Over the weekend, a computer worm spread on Twitter, generating almost 10,000 spam tweets and compromising at least 190 accounts. And other such incidents have disrupted Twitter in recent months as well.

InformationWeek has published an in-depth report on the business uses of social networks. Download the report here (registration required).


All data sources are attributed with links to the original insight. The insight is then summarised and, where appropriate, enhanced with additional information.

Source: Informationweek.com
MTT insight URL: http://marketingtrendtracker.com/article.aspx?id=3926

Sorrell predicts rosy prospects for branded entertainment and product placement

WPP chief Martin Sorrell came to the MIPTV Festival in Cannes and displayed an interest in product placement and branded entertainment. Sorrel mentioned that the recession may have a great effect on production, and content producers will have to trim expenses and come up with creative ways to finance their programs.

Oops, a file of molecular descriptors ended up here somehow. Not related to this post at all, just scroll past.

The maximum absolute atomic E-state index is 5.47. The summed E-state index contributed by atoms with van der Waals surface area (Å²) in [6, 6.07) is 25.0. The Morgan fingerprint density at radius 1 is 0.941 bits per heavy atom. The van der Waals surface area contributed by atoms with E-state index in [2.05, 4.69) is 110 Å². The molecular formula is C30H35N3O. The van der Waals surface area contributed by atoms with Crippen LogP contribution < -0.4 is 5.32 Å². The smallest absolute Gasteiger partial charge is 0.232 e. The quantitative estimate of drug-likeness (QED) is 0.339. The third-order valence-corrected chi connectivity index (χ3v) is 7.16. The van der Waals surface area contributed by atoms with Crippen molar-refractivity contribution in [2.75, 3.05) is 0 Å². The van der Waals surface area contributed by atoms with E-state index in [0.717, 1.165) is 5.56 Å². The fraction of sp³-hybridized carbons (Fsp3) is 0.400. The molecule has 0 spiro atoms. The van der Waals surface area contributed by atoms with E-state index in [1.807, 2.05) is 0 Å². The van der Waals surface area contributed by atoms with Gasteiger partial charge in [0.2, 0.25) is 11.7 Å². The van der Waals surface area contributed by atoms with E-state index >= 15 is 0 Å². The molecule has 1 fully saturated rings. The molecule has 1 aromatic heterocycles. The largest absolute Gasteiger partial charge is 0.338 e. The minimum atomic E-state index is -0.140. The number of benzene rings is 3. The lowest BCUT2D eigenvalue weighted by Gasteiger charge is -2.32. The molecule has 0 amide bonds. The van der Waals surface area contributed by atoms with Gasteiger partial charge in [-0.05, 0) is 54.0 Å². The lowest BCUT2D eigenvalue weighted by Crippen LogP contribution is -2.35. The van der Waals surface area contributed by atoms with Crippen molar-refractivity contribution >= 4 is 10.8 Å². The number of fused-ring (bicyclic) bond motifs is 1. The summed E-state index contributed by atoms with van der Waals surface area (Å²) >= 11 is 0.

[Estimated timeframe:2009-onward]

“Production models are too expensive and will have to change,” said Sorrel. He believes that partnerships between ad agencies, talent, and content producers will be an emerging trend.

“This is actually a big opportunity for content producers, who those who control talent and for the agencies,” he said. “These groups have to work together to try and develop content that is attractive for the new platforms, particularly the growth platforms of mobile and the Internet.”

The recession has highlighted the fact that branded entertainment is a good alternative to traditional advertising. Not only is the approach just as effective, it is also much cheaper. If you consider the ratio of revenue generated to resources spent, branded content is more profitable than traditional ads.

All data sources are attributed with links to the original insight. The insight is then summarised and, where appropriate, enhanced with additional information.

Source: www.productplacement.biz
MTT insight URL: http://marketingtrendtracker.com/article.aspx?id=3909